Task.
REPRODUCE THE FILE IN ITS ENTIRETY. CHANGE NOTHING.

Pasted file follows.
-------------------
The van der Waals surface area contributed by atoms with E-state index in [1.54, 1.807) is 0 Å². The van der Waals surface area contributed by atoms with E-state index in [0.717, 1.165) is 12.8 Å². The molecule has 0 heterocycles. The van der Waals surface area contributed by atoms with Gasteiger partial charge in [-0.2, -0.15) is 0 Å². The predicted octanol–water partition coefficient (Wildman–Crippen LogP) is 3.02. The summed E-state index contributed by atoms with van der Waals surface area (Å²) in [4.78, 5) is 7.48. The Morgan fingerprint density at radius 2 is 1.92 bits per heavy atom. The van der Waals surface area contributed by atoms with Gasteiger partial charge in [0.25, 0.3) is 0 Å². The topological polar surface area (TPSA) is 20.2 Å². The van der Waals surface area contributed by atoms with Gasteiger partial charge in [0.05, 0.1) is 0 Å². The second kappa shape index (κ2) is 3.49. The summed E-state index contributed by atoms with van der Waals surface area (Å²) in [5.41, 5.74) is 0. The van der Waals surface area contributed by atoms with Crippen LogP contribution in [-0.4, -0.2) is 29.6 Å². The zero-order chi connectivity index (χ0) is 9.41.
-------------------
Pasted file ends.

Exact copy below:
The van der Waals surface area contributed by atoms with E-state index in [1.54, 1.807) is 0 Å². The van der Waals surface area contributed by atoms with E-state index in [0.717, 1.165) is 12.8 Å². The molecule has 0 heterocycles. The van der Waals surface area contributed by atoms with Gasteiger partial charge in [-0.2, -0.15) is 0 Å². The predicted octanol–water partition coefficient (Wildman–Crippen LogP) is 3.02. The summed E-state index contributed by atoms with van der Waals surface area (Å²) in [4.78, 5) is 7.48. The Morgan fingerprint density at radius 2 is 1.92 bits per heavy atom. The van der Waals surface area contributed by atoms with Gasteiger partial charge in [0.25, 0.3) is 0 Å². The topological polar surface area (TPSA) is 20.2 Å². The van der Waals surface area contributed by atoms with Gasteiger partial charge in [0.05, 0.1) is 0 Å². The second kappa shape index (κ2) is 3.49. The summed E-state index contributed by atoms with van der Waals surface area (Å²) in [5.41, 5.74) is 0. The van der Waals surface area contributed by atoms with Crippen LogP contribution in [-0.4, -0.2) is 29.6 Å². The zero-order chi connectivity index (χ0) is 9.41.